If you have any ideas that you would love to make happen we can use all the help we can get.  I have a full time job along with three lovely Labradors along with a loving husband that take up a lot of my time. But I always find time to answer emails and phone calls along with trying to run a few local events a year along with attending other events with my pups and getting out in the crowd  helping to spread the word of K9 cancer.  Please join us in our fight and drop me an email anytime if you have another great idea you would like to make happen.

Thank you,
Cera Reusser


Donations help treat therapy dog with cancer

Wednesday, June 10th, 2015

When Sandia Vista Elementary principal Cathy Gaarden learned that the school’s therapy dog, Lil’ G, had an aggressive form of cancer, she debated on how she should proceed.

The 8-year-old female golden retriever was diagnosed with an aggressive form of lymphoma five weeks ago and doctors gave the dog less than a month to live.

The 8-year-old golden retriever has cancer and Gaarden is trying to raise money for her treatment. (Photo: Jim Thompson/Albuquerque Journal)

Gaarden said Lil’ G stopped eating and she noticed the dog had swollen lymph nodes. She took her to the veterinarian immediately and a biopsy was performed, revealing the cancer.

The dog is currently undergoing chemotherapy and Gaarden said, with ongoing treatment, Lil’ G could live to the average lifespan of 10 to 12 years.

“I gave some thought about doing treatments because it is expensive,” she said. “But the staff and students begged me to do this.”

On May 14, Gaarden set up an account with gofundme, which allows people to raise money online for their causes, to help pay for Lil’ G’s treatment.

Gaarden initially set a goal of $3,000 and within a week had surpassed that goal. Gaarden raised the goal to $5,000 and, as of Friday afternoon, she had raised $3,565.

“I’m totally blown away,” Gaarden said. “The generosity is amazing. Perfect strangers are donating.”

Jamie Firth, who said she is from the United Kingdom and also owns a retriever, made a donation and left a message on the fundraising page.

“I hope Lil’ G receives all the funds she needs to keep treating her cancer,” she wrote. “She is a stunning little girl and has many more years to live as a happy, sweet doggy!”

Gaarden said the most of the Rio Rancho school’s oldest children are aware of the Lil’ G’s diagnosis and, during the last week of school, several delivered cards and well wishes.

“The kids just love her,” Gaarden said. “They swarm her when she’s around and she loves them, too.”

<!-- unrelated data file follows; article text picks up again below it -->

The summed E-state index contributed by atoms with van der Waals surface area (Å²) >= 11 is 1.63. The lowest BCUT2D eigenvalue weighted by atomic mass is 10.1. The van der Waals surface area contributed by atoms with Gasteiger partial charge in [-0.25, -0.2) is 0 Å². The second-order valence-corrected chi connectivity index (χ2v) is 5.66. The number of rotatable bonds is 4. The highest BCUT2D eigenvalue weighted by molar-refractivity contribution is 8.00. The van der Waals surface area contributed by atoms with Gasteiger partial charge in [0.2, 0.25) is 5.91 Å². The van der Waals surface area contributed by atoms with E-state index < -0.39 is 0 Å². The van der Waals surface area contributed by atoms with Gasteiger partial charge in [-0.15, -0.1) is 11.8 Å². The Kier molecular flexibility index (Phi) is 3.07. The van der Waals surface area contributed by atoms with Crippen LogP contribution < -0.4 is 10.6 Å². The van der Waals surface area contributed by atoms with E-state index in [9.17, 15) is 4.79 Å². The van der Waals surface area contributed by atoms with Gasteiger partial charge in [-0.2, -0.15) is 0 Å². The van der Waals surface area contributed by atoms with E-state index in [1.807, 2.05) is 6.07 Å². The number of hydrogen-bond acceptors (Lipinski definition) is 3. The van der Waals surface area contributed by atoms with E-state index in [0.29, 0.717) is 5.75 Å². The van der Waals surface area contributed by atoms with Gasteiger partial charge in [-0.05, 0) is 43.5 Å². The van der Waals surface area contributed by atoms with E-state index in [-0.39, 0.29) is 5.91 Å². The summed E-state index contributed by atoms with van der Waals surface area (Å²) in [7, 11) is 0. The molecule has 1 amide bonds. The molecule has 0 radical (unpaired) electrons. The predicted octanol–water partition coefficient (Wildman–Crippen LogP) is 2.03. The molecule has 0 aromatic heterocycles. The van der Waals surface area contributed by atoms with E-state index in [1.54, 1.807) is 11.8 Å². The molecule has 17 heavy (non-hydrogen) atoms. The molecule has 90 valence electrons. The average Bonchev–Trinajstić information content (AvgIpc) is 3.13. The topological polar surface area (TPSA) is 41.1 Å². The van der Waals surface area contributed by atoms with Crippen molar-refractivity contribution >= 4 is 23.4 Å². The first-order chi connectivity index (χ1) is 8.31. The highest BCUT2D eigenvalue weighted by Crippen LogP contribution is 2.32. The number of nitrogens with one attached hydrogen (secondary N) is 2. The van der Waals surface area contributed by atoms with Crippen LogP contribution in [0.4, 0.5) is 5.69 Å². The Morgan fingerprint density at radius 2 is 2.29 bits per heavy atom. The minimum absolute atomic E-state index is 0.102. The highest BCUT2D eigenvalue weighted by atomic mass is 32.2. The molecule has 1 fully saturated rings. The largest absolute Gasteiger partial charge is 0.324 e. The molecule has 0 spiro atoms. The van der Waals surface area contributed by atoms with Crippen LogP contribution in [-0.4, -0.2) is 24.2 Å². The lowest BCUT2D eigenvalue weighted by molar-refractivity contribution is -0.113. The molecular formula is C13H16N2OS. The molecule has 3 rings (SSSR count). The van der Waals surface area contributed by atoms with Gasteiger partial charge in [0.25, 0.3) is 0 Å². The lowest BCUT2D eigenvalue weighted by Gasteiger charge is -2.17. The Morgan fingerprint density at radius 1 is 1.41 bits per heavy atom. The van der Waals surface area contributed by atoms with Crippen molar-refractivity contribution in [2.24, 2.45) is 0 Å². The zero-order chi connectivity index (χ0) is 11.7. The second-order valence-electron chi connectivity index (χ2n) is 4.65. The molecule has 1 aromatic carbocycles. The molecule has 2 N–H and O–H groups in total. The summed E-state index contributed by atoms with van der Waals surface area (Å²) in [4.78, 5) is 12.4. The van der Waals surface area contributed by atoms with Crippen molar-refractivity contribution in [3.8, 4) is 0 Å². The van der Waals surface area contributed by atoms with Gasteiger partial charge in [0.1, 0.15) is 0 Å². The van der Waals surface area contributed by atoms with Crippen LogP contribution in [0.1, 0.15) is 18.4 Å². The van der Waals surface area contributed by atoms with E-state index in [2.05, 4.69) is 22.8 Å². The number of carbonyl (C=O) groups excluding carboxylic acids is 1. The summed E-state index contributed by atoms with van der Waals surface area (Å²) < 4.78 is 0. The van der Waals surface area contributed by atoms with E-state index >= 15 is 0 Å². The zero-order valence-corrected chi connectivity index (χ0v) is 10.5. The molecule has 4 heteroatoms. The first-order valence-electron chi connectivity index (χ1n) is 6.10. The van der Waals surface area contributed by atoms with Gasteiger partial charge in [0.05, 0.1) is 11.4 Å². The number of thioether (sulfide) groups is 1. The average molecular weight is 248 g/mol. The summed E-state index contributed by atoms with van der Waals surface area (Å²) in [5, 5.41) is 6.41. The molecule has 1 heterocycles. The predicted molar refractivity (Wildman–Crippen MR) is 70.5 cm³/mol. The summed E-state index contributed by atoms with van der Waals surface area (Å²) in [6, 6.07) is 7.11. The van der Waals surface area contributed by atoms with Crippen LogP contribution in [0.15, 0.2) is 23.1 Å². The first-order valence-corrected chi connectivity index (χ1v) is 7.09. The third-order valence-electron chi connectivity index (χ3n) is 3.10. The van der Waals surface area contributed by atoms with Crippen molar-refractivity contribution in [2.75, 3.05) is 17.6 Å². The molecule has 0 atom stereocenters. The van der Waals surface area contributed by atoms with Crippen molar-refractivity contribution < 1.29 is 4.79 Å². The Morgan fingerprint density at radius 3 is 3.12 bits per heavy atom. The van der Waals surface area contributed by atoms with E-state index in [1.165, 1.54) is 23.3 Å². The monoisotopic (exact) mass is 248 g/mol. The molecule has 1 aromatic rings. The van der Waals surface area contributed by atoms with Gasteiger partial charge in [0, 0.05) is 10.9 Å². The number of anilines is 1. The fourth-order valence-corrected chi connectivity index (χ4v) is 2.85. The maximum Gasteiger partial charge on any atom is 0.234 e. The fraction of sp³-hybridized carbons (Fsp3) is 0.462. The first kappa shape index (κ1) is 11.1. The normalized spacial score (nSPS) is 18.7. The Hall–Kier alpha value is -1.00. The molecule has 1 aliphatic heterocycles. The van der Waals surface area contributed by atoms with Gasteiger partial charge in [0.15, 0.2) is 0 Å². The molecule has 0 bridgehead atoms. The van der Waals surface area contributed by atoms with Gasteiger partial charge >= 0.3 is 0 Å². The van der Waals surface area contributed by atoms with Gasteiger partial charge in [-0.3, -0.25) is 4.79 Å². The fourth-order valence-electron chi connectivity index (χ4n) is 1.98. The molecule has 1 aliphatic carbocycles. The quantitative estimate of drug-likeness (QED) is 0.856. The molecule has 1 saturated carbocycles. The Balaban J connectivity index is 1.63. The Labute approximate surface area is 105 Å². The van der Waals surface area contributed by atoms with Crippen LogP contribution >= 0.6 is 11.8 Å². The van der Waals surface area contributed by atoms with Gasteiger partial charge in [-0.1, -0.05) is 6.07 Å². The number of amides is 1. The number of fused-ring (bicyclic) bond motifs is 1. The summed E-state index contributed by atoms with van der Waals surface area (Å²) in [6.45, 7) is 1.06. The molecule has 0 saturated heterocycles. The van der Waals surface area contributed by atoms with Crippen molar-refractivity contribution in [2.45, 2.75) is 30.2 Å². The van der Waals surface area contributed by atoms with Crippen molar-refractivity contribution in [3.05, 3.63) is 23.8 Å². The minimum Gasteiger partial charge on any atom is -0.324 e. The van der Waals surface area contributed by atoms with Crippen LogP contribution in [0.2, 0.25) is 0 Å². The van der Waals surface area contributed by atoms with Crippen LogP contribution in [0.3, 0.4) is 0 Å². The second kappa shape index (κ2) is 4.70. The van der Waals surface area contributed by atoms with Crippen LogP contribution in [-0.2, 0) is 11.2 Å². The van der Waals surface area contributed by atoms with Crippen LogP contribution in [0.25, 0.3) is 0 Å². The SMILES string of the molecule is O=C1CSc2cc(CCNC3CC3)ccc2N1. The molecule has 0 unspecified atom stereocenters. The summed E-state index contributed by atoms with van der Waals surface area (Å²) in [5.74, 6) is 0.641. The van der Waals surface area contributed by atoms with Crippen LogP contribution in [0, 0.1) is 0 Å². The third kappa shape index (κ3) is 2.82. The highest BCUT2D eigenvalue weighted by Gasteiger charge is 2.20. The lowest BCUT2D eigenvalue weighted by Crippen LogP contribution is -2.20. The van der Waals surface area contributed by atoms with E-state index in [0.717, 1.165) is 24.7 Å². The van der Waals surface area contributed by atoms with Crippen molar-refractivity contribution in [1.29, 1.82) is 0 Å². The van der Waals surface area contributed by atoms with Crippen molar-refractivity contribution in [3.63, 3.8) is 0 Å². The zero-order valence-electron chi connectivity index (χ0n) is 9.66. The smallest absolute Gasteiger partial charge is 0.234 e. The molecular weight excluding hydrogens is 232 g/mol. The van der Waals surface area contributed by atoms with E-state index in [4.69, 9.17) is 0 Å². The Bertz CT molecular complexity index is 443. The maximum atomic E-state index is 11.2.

(Photo: Jim Thompson/Albuquerque Journal)

Gaarden was an administrator at Enchanted Hills Elementary when she decided to get Lil’ G. She had witnessed the positive effect another golden retriever at the school had on an autistic student.

Lil’ G went to work at a few months old and became a therapy dog in a special education preschool classroom. Gaarden became principal of Maggie Cordova Elementary a few years later and Lil’ G followed, still working in a special needs classroom.

Gaarden said Lil’ G is calm, loving and intuitive, knowing when a student needs comfort. The dog would, without prompting, go lay down next to a student who was getting upset or having an emotional outburst, often creating a calming effect, she said. The dog would also greet students every day as they got off the bus.

“A lot of special needs children have trouble with transitions,” she said. “When they would see her at the bus stop, it would help keep them calm.”

(Photo: Jim Thompson/Albuquerque Journal)

Two years ago, Gaarden became principal of Sandia Vista and, once again, took Lil’ G with her. At Sandia Vista, Lil’ G is no longer in one classroom but greets visitors to the office, attends school functions and makes classroom visits.

Money continued coming in this week, with several people leaving messages of encouragement. One woman said her nephew knew the dog and had asked her to make a donation. A teacher who had the dog in her classroom also gave a donation.

“Lil’G means so much to my granddaughters!” wrote Becky Talbott. “We will be praying for healing!”

Gaarden said her initial goal was to help Lil’ G live until the last day of school, May 22. She said the dog is not in pain right now and she will continue to provide treatment for as long as there are no adverse side effects.

“She’s a great employee,” Gaarden said. “She works for cheap. She works for treats and pats on the head.”

To donate to Lil’ G, visit

Story reposted from:
By Elaine D. Briseño

Dog helped with cancer treatments by group

Tuesday, March 10th, 2015

Local chocolate Labrador retriever Della is a young five years old – in “human” years – but she is suffering from stage III lymphoma and requires chemotherapy.